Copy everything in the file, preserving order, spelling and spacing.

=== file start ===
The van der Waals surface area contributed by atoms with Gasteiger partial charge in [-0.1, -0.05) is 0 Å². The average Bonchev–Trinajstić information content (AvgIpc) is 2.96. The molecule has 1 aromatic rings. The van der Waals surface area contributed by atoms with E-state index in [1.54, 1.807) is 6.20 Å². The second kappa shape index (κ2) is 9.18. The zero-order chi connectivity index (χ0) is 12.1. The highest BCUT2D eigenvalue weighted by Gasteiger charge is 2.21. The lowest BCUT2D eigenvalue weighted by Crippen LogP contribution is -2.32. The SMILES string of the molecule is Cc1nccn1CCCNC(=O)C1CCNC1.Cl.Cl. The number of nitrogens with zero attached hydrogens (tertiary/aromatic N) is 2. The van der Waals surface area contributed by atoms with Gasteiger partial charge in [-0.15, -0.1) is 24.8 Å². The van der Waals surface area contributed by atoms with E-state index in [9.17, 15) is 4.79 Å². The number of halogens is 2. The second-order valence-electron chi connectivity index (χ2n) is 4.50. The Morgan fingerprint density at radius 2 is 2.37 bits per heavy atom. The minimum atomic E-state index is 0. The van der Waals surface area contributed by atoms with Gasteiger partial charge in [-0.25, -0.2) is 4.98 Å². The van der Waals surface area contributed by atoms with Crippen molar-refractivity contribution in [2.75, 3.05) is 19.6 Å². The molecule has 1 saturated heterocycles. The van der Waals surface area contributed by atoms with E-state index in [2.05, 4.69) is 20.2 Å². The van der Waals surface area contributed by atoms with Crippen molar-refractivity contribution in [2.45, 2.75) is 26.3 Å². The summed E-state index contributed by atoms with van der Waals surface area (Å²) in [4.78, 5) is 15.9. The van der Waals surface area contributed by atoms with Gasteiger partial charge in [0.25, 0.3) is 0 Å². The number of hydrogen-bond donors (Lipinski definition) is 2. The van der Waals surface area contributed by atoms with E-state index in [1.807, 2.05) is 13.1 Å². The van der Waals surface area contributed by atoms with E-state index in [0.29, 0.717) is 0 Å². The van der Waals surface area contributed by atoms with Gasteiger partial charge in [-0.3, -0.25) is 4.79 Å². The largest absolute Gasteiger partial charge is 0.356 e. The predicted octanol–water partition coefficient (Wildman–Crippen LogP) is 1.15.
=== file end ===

The van der Waals surface area contributed by atoms with Gasteiger partial charge in [-0.1, -0.05) is 0 Å². The average Bonchev–Trinajstić information content (AvgIpc) is 2.96. The molecule has 1 aromatic rings. The van der Waals surface area contributed by atoms with E-state index in [1.54, 1.807) is 6.20 Å². The second kappa shape index (κ2) is 9.18. The zero-order chi connectivity index (χ0) is 12.1. The highest BCUT2D eigenvalue weighted by Gasteiger charge is 2.21. The lowest BCUT2D eigenvalue weighted by Crippen LogP contribution is -2.32. The SMILES string of the molecule is Cc1nccn1CCCNC(=O)C1CCNC1.Cl.Cl. The number of nitrogens with zero attached hydrogens (tertiary/aromatic N) is 2. The van der Waals surface area contributed by atoms with Gasteiger partial charge in [-0.15, -0.1) is 24.8 Å². The van der Waals surface area contributed by atoms with E-state index in [9.17, 15) is 4.79 Å². The number of halogens is 2. The second-order valence-electron chi connectivity index (χ2n) is 4.50. The Morgan fingerprint density at radius 2 is 2.37 bits per heavy atom. The minimum atomic E-state index is 0. The van der Waals surface area contributed by atoms with Gasteiger partial charge in [-0.25, -0.2) is 4.98 Å². The van der Waals surface area contributed by atoms with Crippen molar-refractivity contribution in [2.75, 3.05) is 19.6 Å². The molecule has 1 saturated heterocycles. The van der Waals surface area contributed by atoms with E-state index in [2.05, 4.69) is 20.2 Å². The van der Waals surface area contributed by atoms with Crippen molar-refractivity contribution in [2.45, 2.75) is 26.3 Å². The summed E-state index contributed by atoms with van der Waals surface area (Å²) in [4.78, 5) is 15.9. The van der Waals surface area contributed by atoms with Gasteiger partial charge in [0.25, 0.3) is 0 Å². The number of hydrogen-bond donors (Lipinski definition) is 2. The van der Waals surface area contributed by atoms with E-state index in [1.807, 2.05) is 13.1 Å². The van der Waals surface area contributed by atoms with E-state index in [0.29, 0.717) is 0 Å². The van der Waals surface area contributed by atoms with Gasteiger partial charge in [-0.3, -0.25) is 4.79 Å². The largest absolute Gasteiger partial charge is 0.356 e. The predicted octanol–water partition coefficient (Wildman–Crippen LogP) is 1.15.